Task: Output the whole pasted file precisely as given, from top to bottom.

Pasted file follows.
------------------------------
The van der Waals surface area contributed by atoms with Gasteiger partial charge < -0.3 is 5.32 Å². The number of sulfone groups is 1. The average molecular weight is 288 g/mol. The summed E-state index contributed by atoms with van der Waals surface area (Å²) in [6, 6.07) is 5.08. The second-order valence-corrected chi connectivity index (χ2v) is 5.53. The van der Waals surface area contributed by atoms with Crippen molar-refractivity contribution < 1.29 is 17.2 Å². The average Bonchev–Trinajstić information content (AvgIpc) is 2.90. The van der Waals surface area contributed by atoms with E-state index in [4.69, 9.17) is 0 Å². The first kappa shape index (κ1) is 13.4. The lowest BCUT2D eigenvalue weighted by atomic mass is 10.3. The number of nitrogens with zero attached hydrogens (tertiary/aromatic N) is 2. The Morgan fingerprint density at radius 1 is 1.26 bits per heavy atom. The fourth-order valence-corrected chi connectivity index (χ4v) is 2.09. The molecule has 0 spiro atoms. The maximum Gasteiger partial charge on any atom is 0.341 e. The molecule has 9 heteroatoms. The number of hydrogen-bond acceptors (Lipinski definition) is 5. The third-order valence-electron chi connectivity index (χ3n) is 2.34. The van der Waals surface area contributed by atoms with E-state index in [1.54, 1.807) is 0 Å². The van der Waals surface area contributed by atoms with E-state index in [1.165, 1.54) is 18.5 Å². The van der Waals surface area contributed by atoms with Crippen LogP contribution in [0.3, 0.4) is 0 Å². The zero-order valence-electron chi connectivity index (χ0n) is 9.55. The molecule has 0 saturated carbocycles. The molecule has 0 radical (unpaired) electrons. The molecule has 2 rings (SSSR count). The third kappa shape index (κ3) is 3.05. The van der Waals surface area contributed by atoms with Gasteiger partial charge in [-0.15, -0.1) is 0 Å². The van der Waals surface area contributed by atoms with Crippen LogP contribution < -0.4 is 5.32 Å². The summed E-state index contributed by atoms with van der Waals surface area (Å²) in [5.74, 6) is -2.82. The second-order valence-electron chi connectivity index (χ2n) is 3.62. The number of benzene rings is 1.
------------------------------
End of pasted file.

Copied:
The van der Waals surface area contributed by atoms with Gasteiger partial charge < -0.3 is 5.32 Å². The number of sulfone groups is 1. The average molecular weight is 288 g/mol. The summed E-state index contributed by atoms with van der Waals surface area (Å²) in [6, 6.07) is 5.08. The second-order valence-corrected chi connectivity index (χ2v) is 5.53. The van der Waals surface area contributed by atoms with Crippen molar-refractivity contribution < 1.29 is 17.2 Å². The average Bonchev–Trinajstić information content (AvgIpc) is 2.90. The van der Waals surface area contributed by atoms with E-state index in [4.69, 9.17) is 0 Å². The first kappa shape index (κ1) is 13.4. The lowest BCUT2D eigenvalue weighted by atomic mass is 10.3. The number of nitrogens with zero attached hydrogens (tertiary/aromatic N) is 2. The Morgan fingerprint density at radius 1 is 1.26 bits per heavy atom. The fourth-order valence-corrected chi connectivity index (χ4v) is 2.09. The molecule has 0 spiro atoms. The maximum Gasteiger partial charge on any atom is 0.341 e. The molecule has 9 heteroatoms. The number of hydrogen-bond acceptors (Lipinski definition) is 5. The third-order valence-electron chi connectivity index (χ3n) is 2.34. The van der Waals surface area contributed by atoms with E-state index in [1.54, 1.807) is 0 Å². The van der Waals surface area contributed by atoms with E-state index in [1.165, 1.54) is 18.5 Å². The van der Waals surface area contributed by atoms with Crippen LogP contribution in [0.3, 0.4) is 0 Å². The zero-order valence-electron chi connectivity index (χ0n) is 9.55. The molecule has 0 saturated carbocycles. The molecule has 0 radical (unpaired) electrons. The molecule has 2 rings (SSSR count). The third kappa shape index (κ3) is 3.05. The van der Waals surface area contributed by atoms with Gasteiger partial charge in [-0.15, -0.1) is 0 Å². The van der Waals surface area contributed by atoms with Crippen LogP contribution < -0.4 is 5.32 Å². The summed E-state index contributed by atoms with van der Waals surface area (Å²) in [5.74, 6) is -2.82. The second-order valence-electron chi connectivity index (χ2n) is 3.62. The number of benzene rings is 1.